GFP-Superresolution: Nanoscopic Investigation of Living Cellular Complexes with “Conventional” Fluorescent Dyes

Posted July 22nd, 2009 by Heidelberg University. - Scientists at Heidelberg University have devised an extremely efficient instrument for use in research on cellular processes. It is a combination of the world’s fastest nano light microscope for 3D cell analysis, also developed in Heidelberg, with a new localisation microscopy technique called SPDM (spectral precision distance microscopy). With this new instrument, even several living cells can be studied simultaneously in molecular detail using conventional fluorescent dyes that are well established in biolaboratories, for example green fluorescent protein (GFP). “Up to now, light-optical nanoscopy has been a very intricate business, requiring the use of special photoswitchable fluorescent molecules,” emphasises Prof. Dr. Christoph Cremer of the Kirchhoff Institute of Physics.


Fluorescent dyes have a crucial role to play in high-resolution light microscopy at the nanoscale. To localise adjacent molecules in the “twilight” of the cell and make them independently visible, a temporally convertable light signal is required. So far, signals like this have been supplied by special fluorescent molecules that can be switched on and off by means of light. But, as Prof. Cremer’s latest research has shown, many “conventional” dyes can be switched in this way, as long as certain photophysical conditions are fulfilled. These conditions can be achieved via the so-called “reversible photobleaching” of the fluorescent dyes. According to Professor Cremer there are millions of gene constructs with dyes from the GFP group available in biomedical laboratories all over the world. They could be put into immediate use for this new kind of localisation microscopy.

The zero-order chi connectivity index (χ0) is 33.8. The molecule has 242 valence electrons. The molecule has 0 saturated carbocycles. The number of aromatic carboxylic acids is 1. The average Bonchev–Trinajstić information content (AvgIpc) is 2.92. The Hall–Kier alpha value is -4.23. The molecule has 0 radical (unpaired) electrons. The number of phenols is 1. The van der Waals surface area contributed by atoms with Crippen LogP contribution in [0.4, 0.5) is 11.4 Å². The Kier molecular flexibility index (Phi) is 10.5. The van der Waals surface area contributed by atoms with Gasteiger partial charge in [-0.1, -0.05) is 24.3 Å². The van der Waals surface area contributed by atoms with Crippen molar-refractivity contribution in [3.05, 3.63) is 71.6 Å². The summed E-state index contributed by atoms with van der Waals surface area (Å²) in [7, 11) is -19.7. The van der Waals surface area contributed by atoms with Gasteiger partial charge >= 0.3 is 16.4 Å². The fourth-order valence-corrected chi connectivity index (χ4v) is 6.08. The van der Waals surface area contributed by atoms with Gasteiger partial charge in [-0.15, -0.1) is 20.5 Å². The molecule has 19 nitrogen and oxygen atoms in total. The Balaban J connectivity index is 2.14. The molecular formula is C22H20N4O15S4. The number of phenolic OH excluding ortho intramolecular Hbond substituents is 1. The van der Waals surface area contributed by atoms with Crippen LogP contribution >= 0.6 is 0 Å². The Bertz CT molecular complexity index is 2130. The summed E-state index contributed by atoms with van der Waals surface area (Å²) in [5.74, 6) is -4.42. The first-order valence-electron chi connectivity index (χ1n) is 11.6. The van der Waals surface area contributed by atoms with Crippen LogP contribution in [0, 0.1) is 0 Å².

With their SPDM localisation microscopy Christoph Cremer and his team have enhanced the potential of their nanoscope Vertico SMI, which combines far-field light microscopy with extraordinary nanometric accuracy. With the use of visible laser light, this means that not only large cell areas but also cell complexes can be studied two-dimensionally with a spatial resolution of anything down to the range of 10 nanometres. High data acquisition speed makes it possible for the first time to achieve nanoscale 3D recordings of entire (living) cells with a resolution of up to 40 nanometres in real time. 


High-density molecule visibility is important in recognising, say, agglomerations of molecules as sites of increased activity. With the nanoscopic technique developed by Professor Cremer, several million individual molecules of a given type can be localised in a wide field of view and recorded within 30 seconds combining up to 2,000 individual images (sufficient for a total picture). This high data-acquisition speed even makes it possible to observe adjacent molecules in nanostructures in living cells. With the extension of SPDM to multicolour co-localisation microscopy, two different protein types can be labelled by conventional fluorescent molecules from, say, the GFP group and detected with different light wavelengths. This, says Professor Cremer, makes it possible to obtain more precise information on potential interactions of individual localised protein molecules in nanostructures than is the case with the conventional FRET method (fluorescence resonance energy transfer). 

The combination of the nanoscope with localisation microscopy can be used in pharmaceutical, cell-biological, medical and biophysical research, i.e. wherever molecular imaging is required on a cellular scale. At present, the combination is being employed for cooperative research projects in pharmacology, cardiology, and adult stem-cell research. Further potential uses are studies on the interaction of viruses and cells where the relevant structures are too small for detection by conventional light microscopes, research on age-related neurological degeneration phenomena and cancer research. Determination of the position of individual molecules can furnish new insights on the regulation and activities of genes and proteins or on changes in cellular nanostructures. Other potential uses are in materials research, nano-coating quality control, damage analysis at crack points or the detection of infinitesimal amounts of material in ecological and environmental research.


The Technologie-Lizenz-Büro (TLB) Karlsruhe has been entrusted with the commercialisation of the patent portfolio for nanoscope technology and its applications. For further information: Dr. Andrea Nestl, 

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